Tuesday, February 28, 2012

Hi-Tech Teabags to Filter Water

Every now and then we come across some team or another trying to design clean water solutions for the 1.2 billion people who do not have access to clean drinking water. We have heard about the LifeStraw, now South African scientists are developing carbon fiber teabags that can filter water. We commend such out-of-the-box ideas. We need more of them, especially since one in three persons on this planet live in a situation where they cannot get clean water.

When working on a potential global solution to address safe water, there are a few points we need to consider:

Price Point. The cost of the solution needs to match the ability of the customers. LifeStraw is priced too high, may work in disaster conditions when there is aid flowing through and these units are heavily subsidized or distributed free; but not for regular use. Also, care should be taken so that when the solution is employed for regular use, the item is not given away for free. When we pay for an item, we place a value on it and appreciate it. Price of the solution therefore should be right - affordable while creating a sense of value.

Reuse. Disposable items are not favored by the masses. Where poverty reigns, people become expert recyclers. When they get a new dress, they save it till the old ones are worn out. Then they take out the new dress on a special occasion. Once the new dress has lost it's luster, they will make bed sheets out of it. When that's worn out, they will use it as towels. Then they will reuse the large towels as small hand towels. When those wear out, they may stitch them up to use as rags. When the rags wear out, they may use them as pulp for something else. That is how poverty works. We may not like it or feel sorry for such methods, but it is the reality. Hence, as designers we need to be cognizant of this need for reuse and design equipment such that there is residual uses after the primary function has been met.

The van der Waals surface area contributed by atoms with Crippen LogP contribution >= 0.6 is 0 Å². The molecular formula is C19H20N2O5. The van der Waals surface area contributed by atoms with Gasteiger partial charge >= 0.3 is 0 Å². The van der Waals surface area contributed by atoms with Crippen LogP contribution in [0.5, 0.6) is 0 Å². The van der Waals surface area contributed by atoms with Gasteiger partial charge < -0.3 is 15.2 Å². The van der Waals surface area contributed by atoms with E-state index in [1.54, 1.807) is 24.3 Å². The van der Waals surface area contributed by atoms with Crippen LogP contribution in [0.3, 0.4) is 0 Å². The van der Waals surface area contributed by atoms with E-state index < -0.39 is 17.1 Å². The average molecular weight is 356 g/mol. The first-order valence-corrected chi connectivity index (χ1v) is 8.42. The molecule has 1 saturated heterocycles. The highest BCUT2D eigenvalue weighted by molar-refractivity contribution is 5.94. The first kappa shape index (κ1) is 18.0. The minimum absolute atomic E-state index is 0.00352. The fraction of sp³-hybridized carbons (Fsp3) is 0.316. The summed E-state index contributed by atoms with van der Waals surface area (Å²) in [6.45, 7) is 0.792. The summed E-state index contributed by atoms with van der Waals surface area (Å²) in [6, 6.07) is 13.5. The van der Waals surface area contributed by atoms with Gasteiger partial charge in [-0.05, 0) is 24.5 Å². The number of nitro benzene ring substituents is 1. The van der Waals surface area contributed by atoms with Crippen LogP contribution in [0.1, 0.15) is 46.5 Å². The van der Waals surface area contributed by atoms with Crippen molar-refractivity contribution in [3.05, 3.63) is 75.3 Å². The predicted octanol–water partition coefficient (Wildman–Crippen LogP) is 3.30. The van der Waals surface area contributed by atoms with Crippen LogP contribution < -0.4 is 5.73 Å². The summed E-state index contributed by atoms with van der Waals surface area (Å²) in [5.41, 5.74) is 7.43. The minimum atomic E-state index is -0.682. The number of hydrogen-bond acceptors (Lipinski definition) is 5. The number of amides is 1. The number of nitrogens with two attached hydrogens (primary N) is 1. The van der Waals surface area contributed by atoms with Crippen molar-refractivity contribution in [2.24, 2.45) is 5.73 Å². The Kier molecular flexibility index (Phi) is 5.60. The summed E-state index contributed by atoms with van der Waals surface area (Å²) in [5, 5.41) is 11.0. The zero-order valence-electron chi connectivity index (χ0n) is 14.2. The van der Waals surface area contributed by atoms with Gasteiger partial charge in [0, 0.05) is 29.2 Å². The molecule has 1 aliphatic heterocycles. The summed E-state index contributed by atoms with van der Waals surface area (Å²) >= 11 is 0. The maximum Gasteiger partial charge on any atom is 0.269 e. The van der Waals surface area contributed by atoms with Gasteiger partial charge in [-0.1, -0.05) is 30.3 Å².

Education. When we design single use items, such as filters, we often forget to understand the limitations of the end users to comprehend the useful life of such items. Education is very important. We need to explain not only the purpose of the filter (e.g. how it cleans the water and saves lives), we will have to educate the end users on how to (and how not to) use the filter, when the filter is no longer working (end of useful life), how to regenerate, etc. Even in the US with 100% literacy, we have found many water systems being operated way under capacity and without understanding of the fundamentals thereby causing much harm to the environment. Education and training is of utmost importance, may be even more than the solution itself.

Community Solutions. In most poor countries where water scarcity is severe, the most sustainable solution is a community solution instead of individual solutions. Communities in these areas share similar financial, familial, political, and social virtues and very rarely will you find an individualistic trait. Individualism is prominent in more affluent societies where competition is severe for luxuries of life. In societies where people are focused on basic survival issues, community solutions work more effectively and should be encouraged. Focus should be on simple indigenous solutions that are developed, designed, and built locally by the people. The people can then take ownership of the project, feel proud of their creation, and take care of it.

PROTEUS Consulting is very dedicated to help create a world where everyone has access to safe drinking water and sanitation facilities. We work with various researchers around the world who are working to address this goal. We also work with NGOs such as Water For People who is active in implementing such solutions. If you are interested to help out or learn more about our efforts, please contact us.

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